Top Favorite Japanese PA++++ Sunscreens

“Apart from genes and healthy lifestyle, nothing will make as much difference in the way your skin looks as sun protection.” These words come from my mom’s dermatologist in Kyiv, a woman in her late seventies who had the most beautiful skin I’d seen. It had all the natural signs of age, but it was smooth, even toned and glowed like the inside of a seashell. At the time sun worship was a religion, so her advice seemed outlandish. Nevertheless, so impressed was I that I decided to follow it.

My mom’s friend would have loved visiting Japan, where the skincare wisdom is based on daily sun protection. Parasols on a sunny day outnumber umbrellas on a rainy afternoon. Unlike in the US or Europe, where a tube of sunscreen comes out only for seaside vacations, women (and men) use sun protection every day. Which means that the expectations from the skincare brands are high. Not only are the sunscreens more cosmetically elegant, with finishes that make skin look healthy and smooth, but they also offer excellent protection against UV radiation.

For the past few years, I’ve been spending more time in Japan, so it’s been fascinating to learn of new products and try many different cosmetics. My favorite Asian sunscreens still remain the ones formulated for the Japanese market. They tend to have soft, matte finishes and wonderful, light textures. Many products contain alcohol, since it not only makes for an easier formulation, but also because it gives a cooling effect on a sweltering Japanese summer day. I avoid it. My combination skin is prone to dehydration, and I avoid anything with alcohol. The only exception on my list is Shiseido SENKA Mineral Water UV Essence, because the alcohol in that formula doesn’t bother me.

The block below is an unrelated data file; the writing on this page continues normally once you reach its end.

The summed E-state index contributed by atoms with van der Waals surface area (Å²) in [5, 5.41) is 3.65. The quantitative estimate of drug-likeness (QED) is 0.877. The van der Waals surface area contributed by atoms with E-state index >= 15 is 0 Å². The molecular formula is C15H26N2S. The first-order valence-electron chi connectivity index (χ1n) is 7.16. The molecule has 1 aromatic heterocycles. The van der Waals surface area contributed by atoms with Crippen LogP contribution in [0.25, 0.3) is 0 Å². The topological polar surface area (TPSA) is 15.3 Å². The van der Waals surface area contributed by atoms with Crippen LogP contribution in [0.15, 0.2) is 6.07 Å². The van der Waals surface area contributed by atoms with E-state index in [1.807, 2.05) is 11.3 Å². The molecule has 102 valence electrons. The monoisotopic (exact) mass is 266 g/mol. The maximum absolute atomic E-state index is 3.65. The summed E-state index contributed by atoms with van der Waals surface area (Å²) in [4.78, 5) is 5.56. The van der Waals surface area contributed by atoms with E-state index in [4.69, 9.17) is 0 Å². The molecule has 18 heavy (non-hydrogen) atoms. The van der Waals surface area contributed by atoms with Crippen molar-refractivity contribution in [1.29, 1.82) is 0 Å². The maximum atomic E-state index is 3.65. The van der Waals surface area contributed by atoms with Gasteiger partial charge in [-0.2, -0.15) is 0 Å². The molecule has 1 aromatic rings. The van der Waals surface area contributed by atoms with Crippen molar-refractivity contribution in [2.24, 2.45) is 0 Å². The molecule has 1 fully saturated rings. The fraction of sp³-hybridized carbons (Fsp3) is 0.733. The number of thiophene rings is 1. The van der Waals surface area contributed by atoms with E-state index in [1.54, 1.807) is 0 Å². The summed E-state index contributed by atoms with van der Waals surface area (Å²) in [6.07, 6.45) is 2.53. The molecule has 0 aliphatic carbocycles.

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Yukio Mishima’s Spring Snow : Love and Essence

When I sat down to write about Yukio Mishima’s Spring Snow, I struggled to find the best way to describe it. A love story seemed too banal. An exploration of the fathers and sons dilemma too simple. An answer came to me as I was reading another book, Marcel Proust’s In Search of Lost Time. Spring Snow is an attempt to recapture a memory, a moment long gone, set into the frame of a tragic love story. And just as in Proust’s masterpiece, fragrance is a leitmotif for Mishima’s story.